Misconfigured AWS bucket exposed 421GB of Artwork Archive data fullz cc free, kroger cc

The team of IT security researchers at WizCase team discovered a misconfigured Amazon S3 bucket belonging to the online art retail service Artwork Archive. The incident affected around 7,000 customers including galleries, artists, and collectors.
Led by Ata Hakçıl, the team reported that the misconfiguration exposed sensitive user data, including user’s name, surname, physical addresses, email addresses, and other sensitive data. The exposed records dated back to Aug 2015.
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Furthermore, the misconfiguration also exposed purchase details as WizCase’s team identified nearly 9,000 invoices, including sales agreements, artwork prices, and revenue reports.
In addition to this, exported contracts that contained details like the customer’s full name, email, company affiliations, city, country of residence, phone number, and other information were also part of the cloud storage.
The inventory reports revealed details of the artworks owned by artists, buyers, and galleries, including renowned artists like Joan Miro and Marc Chagall.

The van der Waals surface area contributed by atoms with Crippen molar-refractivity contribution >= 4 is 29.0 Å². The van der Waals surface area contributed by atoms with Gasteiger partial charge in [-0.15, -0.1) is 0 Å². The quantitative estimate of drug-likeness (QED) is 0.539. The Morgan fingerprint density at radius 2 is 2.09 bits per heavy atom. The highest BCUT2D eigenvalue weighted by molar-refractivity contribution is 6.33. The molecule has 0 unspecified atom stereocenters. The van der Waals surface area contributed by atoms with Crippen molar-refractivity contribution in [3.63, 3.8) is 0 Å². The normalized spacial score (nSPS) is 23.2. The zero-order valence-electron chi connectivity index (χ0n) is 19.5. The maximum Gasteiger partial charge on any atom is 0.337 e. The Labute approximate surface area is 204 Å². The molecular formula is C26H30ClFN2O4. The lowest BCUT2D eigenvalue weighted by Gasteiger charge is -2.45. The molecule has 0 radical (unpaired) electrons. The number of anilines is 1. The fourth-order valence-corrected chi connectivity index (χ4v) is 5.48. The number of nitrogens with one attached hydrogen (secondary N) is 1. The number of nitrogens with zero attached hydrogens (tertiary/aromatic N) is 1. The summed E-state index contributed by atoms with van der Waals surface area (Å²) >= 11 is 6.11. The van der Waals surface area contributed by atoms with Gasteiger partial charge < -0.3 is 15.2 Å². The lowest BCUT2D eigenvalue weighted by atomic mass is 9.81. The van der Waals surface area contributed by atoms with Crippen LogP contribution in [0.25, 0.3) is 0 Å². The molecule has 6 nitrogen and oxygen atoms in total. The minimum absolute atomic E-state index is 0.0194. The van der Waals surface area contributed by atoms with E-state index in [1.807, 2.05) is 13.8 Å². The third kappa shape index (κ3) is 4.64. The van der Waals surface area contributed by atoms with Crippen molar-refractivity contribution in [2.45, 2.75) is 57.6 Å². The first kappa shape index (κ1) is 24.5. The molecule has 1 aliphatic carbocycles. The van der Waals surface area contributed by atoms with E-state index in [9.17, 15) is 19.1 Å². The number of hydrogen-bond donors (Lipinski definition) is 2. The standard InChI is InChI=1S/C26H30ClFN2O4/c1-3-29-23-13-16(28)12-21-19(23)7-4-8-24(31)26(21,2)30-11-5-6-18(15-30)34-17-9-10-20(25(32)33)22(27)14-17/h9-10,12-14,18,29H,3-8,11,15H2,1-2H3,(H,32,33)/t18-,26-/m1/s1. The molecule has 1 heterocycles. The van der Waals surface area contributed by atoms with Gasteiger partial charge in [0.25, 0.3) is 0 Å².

“These were usually contacts an artist added to Artwork Archive via their contact management feature and included art institutions, individual artists, art collectors, friends, and family,” WizCase researchers wrote in a blog post .
Researchers claim that the data wasn’t protected by a password or login credentials and wasn’t even encrypted, which is why anyone could access the information. WizCase notified the platform about an open S3 bucket around one month ago.
According to researchers, the company stores publicly shareable reports in this bucket. The breach exposed more than 200,000 files belonging to Artwork Archive, which amounted to 421GB of exposed data. The bucket was discovered on May 23 and secured on May 26.
The Denver, Colorado-based service offers a one-of-a-kind platform to artists, collectors, and organizations for apt and secure management/selling of their art. the company offers software solutions on a subscription basis to manage the buying and selling of artwork.
Additionally, some prominent clients include luxury chain Neiman Marcus, artists Oliver Jeffers and Robert Farber, and Ivy League school Brown University.
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